Five Things We Learnt at Young Franco & UV boi


UV BOI and YOUNG FRANCO are two of Brisbane’s most in-demand producers. Only days after the last show of the tour, Young Franco is already across the pond – arriving in Berlin to begin his Kitsune Tour featuring none other than Tkay Maidza. The pair, who have an ultimate bromance, know exactly how to get a crowd going with their own styles – UV boi a little more eclectic and bass driven and Young Franco with his nu-disco bangers. But they play together perfectly, complementing one another’s styles – between them it isn’t a competition, they are just two friends who are doing what they love.

youngpotterTotal Bros since their schooling days at Hogwarts.

UV boi and Young Franco took on one of Brisbane’s best venues, The Triffid, a converted plane hanger and opened it up to all ages – an absolutely admirable decision. No matter how long you get stuck behind 17 year olds who are trying to avoid getting the permanent marker ‘X’ that bans them from drinking (anymore that night), the vibes were high.

The night, even before the main acts, had a lot to offer, with Tyler Touché and Golden Vessel supporting. It was an showcase of what Brisbane’s best had to offer. Tyler Touché really worked his range, playing his own songs, remixes and classic electronica to a crowd that happily grooved to his upbeat offerings. Check out his song ‘New To You’ to understand why he is such a master of the happy groove.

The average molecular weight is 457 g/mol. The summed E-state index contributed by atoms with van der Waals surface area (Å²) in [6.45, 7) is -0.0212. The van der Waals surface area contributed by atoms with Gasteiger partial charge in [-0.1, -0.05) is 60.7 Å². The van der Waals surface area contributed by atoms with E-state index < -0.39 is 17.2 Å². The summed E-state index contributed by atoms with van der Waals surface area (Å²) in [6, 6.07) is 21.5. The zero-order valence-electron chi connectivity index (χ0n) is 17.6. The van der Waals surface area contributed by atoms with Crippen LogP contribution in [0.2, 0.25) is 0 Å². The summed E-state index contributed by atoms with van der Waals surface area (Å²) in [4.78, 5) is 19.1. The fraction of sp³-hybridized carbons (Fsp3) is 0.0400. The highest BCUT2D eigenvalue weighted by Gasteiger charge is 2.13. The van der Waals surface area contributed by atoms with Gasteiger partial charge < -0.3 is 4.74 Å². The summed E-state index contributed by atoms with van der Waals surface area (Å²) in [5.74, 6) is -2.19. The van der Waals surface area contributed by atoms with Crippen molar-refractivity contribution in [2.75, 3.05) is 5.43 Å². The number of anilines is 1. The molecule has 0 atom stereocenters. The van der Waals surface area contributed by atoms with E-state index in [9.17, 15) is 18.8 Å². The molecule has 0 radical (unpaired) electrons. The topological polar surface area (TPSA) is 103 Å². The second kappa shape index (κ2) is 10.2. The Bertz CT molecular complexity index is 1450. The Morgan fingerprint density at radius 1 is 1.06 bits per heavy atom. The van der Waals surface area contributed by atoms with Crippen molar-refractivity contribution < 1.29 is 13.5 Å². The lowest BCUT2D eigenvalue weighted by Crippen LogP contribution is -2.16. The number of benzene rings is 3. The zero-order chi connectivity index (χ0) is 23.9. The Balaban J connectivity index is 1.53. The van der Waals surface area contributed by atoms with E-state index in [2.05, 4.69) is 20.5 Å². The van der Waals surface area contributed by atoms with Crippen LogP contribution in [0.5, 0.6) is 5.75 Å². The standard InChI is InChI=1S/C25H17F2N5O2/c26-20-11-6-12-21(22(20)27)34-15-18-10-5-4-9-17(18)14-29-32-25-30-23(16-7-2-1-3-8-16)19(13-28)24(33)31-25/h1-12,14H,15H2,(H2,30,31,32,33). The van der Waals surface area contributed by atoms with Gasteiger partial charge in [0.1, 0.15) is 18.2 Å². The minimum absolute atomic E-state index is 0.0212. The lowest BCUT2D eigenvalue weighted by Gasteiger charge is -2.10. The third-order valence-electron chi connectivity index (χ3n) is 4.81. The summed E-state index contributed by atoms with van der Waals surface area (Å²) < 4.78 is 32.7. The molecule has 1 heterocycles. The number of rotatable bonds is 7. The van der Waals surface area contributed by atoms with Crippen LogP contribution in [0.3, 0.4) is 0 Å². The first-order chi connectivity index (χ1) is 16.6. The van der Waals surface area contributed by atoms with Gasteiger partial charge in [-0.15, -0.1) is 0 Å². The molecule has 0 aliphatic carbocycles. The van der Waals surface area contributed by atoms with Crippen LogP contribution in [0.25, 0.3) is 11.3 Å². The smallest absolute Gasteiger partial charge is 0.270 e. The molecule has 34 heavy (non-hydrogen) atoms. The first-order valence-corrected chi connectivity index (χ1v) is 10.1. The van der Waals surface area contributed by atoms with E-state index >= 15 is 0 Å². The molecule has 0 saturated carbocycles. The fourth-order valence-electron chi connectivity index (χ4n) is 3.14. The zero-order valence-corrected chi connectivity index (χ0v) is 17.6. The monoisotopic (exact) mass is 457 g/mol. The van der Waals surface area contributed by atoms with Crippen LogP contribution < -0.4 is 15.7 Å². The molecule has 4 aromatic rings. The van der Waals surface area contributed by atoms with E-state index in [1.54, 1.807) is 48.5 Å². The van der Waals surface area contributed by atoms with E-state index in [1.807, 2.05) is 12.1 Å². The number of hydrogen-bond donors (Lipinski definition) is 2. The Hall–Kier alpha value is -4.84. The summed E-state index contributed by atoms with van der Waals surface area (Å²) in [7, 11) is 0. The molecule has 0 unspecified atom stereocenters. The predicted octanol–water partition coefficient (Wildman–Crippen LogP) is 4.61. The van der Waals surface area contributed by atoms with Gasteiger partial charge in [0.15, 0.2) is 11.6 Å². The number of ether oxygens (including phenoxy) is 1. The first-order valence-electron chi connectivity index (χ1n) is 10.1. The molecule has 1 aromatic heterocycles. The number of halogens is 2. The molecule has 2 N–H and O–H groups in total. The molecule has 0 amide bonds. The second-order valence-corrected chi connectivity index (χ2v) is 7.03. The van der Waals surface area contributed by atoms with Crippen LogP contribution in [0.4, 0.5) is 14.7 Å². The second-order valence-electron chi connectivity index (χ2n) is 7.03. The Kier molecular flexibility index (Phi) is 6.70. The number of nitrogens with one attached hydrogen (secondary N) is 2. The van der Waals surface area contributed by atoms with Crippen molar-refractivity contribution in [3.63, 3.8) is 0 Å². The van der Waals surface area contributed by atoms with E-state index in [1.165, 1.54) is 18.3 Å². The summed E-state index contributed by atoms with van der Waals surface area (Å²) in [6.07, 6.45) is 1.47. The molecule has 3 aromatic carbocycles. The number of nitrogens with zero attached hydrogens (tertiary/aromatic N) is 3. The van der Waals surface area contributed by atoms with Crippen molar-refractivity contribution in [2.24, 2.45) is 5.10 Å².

The gig was a major experience and with every good experience, I managed to learn a few important things courtesy of Young Franco and UV boi – here is the Top 5:

  1. Don’t underestimate Golden Vessel

The crowd was truly filling out as the skilled and always humble Golden Vessel took the stage. He kicked it off with his own brand of lush beats. But it is important to remember that Golden Vessel isn’t a mere warm up act, he’s got a unique take on electronic music – it isn’t chaotic, you aren’t supposed to go crazy. It’s meticulously calibrated to be one moment soothing and the next grooving, without any warning. The crowd’s hype may have gotten a little out of control as they chanted Connor Grant’s name (AKA Whisperer), a Golden Vessel collaborator who came on stage to do vocals. Yet, any enthusiasm is always appreciated at a gig. It keeps the party going.

Remember, Golden Vessel isn’t about getting loose – Golden Vessel is a little bit of calm that still makes you feel good. It’s about enjoying something quiet and deliberate. There is always a time and place for being gacked and cutting shapes and that’s later, during UV boi’s set.

2.Old Biddies still go for it.